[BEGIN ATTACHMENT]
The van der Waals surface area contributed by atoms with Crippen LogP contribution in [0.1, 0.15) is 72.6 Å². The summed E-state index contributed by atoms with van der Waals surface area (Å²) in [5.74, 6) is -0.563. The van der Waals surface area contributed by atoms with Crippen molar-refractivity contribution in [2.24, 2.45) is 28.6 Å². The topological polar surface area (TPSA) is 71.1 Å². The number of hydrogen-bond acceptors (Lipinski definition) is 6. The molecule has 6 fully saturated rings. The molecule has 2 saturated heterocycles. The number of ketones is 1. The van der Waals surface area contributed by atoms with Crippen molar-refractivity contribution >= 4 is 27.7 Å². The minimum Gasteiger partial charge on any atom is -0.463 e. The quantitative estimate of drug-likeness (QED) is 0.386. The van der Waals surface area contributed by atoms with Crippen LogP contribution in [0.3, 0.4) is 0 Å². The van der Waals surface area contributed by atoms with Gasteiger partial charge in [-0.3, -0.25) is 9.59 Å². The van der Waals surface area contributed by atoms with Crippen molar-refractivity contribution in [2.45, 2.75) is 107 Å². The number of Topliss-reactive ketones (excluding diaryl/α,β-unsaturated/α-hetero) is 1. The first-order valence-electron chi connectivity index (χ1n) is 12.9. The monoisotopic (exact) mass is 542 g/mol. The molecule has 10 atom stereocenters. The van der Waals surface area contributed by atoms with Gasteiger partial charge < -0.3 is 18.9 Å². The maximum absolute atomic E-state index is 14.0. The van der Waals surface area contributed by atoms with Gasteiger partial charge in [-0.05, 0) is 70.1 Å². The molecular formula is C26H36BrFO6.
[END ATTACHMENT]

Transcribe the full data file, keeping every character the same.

The van der Waals surface area contributed by atoms with Crippen LogP contribution in [0.1, 0.15) is 72.6 Å². The summed E-state index contributed by atoms with van der Waals surface area (Å²) in [5.74, 6) is -0.563. The van der Waals surface area contributed by atoms with Crippen molar-refractivity contribution in [2.24, 2.45) is 28.6 Å². The topological polar surface area (TPSA) is 71.1 Å². The number of hydrogen-bond acceptors (Lipinski definition) is 6. The molecule has 6 fully saturated rings. The molecule has 2 saturated heterocycles. The number of ketones is 1. The van der Waals surface area contributed by atoms with Crippen molar-refractivity contribution >= 4 is 27.7 Å². The minimum Gasteiger partial charge on any atom is -0.463 e. The quantitative estimate of drug-likeness (QED) is 0.386. The van der Waals surface area contributed by atoms with Crippen LogP contribution in [0.3, 0.4) is 0 Å². The van der Waals surface area contributed by atoms with Gasteiger partial charge in [-0.3, -0.25) is 9.59 Å². The van der Waals surface area contributed by atoms with Crippen molar-refractivity contribution in [2.45, 2.75) is 107 Å². The number of Topliss-reactive ketones (excluding diaryl/α,β-unsaturated/α-hetero) is 1. The first-order valence-electron chi connectivity index (χ1n) is 12.9. The monoisotopic (exact) mass is 542 g/mol. The molecule has 10 atom stereocenters. The van der Waals surface area contributed by atoms with Gasteiger partial charge < -0.3 is 18.9 Å². The maximum absolute atomic E-state index is 14.0. The van der Waals surface area contributed by atoms with Gasteiger partial charge in [-0.05, 0) is 70.1 Å². The molecular formula is C26H36BrFO6.